My three most recently read books are all in some way knitting-related so today's Book List has a theme. Kind of fun. I'll have to consider doing another one of these themed lists in the future.
Things I Learned from Knitting...whether I wanted to or not by Stephanie Pearl-McPhee: This is one of those cute little "gift books" that you see in the bookstore and wonder about, but never stop to buy for yourself. Luckily, I was lucky enough to receive it as a gift. (Thank you, Leah!) This book is great. There are so many truisms in this book like "Beginning is easy, continuing is hard" and "Babies grow." I could relate to so much of it and love Stephanie's sense of humor. A fun read and one that I will reread in the future when I need a few laughs. And, if you want some Stephanie Pearl-McPhee humor for free, check out her blog.
Spin a Wicked Web by Cricket McRae: This mystery revolves around Sophie Mae, a young woman who keeps finding herself tangled up in the middle of murder investigations. This time it is a young female artist, a fellow member of the smalltown artist co-op, who turns up dead--strangled to death with Sophie Mae's first skein of handspun yarn . Anyway, it's an interesting read as Sophie Mae gets deeper and deeper into the murder investigation. There are lots of suspects and some drama involving Sophie Mae's boyfriend and his ex.
McRae also describes Sophie Mae's new home crafting love: spinning. As a knitter, I get exposed to spinning a lot via blogs I read and fellow knitting friends who have started spinning. I LOVE the look of handspun yarn, but have never worked with it. So far I've been able to resist the seemingly inevitable move from knitting to spinning, but for some reason this book really made me want to knit something with yarn I spun myself. Spinning is an expensive habit. I think I'll try to resist the urge to try it. Wish me luck.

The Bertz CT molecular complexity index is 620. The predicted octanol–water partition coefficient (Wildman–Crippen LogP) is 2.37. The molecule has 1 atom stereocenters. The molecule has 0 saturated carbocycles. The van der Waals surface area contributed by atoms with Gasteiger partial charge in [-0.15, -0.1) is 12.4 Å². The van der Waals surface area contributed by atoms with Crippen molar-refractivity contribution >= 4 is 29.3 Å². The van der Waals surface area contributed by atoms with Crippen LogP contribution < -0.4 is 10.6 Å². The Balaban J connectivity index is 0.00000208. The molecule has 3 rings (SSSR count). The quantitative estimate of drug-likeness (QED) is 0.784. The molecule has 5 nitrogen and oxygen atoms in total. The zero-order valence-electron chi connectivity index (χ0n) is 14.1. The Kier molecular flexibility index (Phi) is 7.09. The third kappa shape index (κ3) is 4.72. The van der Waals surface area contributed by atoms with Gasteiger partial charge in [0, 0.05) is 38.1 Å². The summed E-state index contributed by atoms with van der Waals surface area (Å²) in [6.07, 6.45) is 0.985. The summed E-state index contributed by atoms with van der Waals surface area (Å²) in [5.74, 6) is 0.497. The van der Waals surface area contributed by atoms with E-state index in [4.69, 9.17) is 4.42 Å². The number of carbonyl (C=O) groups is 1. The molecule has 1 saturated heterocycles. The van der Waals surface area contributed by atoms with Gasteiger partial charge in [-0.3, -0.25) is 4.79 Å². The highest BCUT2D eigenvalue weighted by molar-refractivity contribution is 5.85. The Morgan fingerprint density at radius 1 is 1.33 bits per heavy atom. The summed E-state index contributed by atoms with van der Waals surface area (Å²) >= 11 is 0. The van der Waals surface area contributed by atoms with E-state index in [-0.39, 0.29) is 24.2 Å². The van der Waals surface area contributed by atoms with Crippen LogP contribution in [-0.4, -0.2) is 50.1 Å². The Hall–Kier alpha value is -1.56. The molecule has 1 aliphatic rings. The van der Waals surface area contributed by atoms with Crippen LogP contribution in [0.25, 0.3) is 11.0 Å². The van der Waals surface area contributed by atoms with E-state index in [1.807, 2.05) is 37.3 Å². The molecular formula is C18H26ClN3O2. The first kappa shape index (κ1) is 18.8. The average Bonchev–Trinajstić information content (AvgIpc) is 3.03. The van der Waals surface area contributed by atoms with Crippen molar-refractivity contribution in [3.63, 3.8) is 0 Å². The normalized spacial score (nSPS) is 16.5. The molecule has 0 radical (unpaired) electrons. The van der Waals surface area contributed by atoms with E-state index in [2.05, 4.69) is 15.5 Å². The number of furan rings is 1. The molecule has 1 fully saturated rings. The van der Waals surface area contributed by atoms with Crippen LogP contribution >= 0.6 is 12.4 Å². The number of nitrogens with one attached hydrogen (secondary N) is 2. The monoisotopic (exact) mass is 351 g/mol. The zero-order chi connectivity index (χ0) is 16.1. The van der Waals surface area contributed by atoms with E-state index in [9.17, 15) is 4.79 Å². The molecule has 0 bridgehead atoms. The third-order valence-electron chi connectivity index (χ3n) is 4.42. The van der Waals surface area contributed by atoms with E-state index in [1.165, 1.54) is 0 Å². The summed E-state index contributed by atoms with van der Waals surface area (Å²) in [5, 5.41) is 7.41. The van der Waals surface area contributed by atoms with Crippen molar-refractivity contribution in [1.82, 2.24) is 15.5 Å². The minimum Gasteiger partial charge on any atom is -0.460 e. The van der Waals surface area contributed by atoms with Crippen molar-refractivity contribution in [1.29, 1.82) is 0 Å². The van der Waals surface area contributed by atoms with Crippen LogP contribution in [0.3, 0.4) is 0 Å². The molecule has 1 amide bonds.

As an additional side note, this is the third book in Cricket McRae's "Home Crafting Mystery" series all starring Sophie Mae. The first one is about soap making. The second one is about canning. This whole "Home Crafting Mystery" thing cracks me up. Can't wait to see what home craft is used next. Any guesses?
Twenty Wishes by Debbie Macomber: Debbie Macomber is famous for her Blossom Street books. I have read one before, but don't remember the name of it, but it centered on Lydia who owns a knitting shop on Blossom Street. So when I saw she wrote this one, I grabbed it at the library. Twenty Wishes focuses on Anne Marie, the owner of a book store on Blossom Street. The premise of the novel is that four widows get together for a Valentine's Day celebration and decide to each make a list of twenty wishes. Their goal is to start living their lives again. It sounds a little cheesy, but it made for a wonderful heartfelt novel. I really enjoyed the story lines of the different characters as they strive to find happiness. I love that two of the characters learned how to knit and found joy in it because it has brought much joy into my life. Definitely a feelgood kind of read.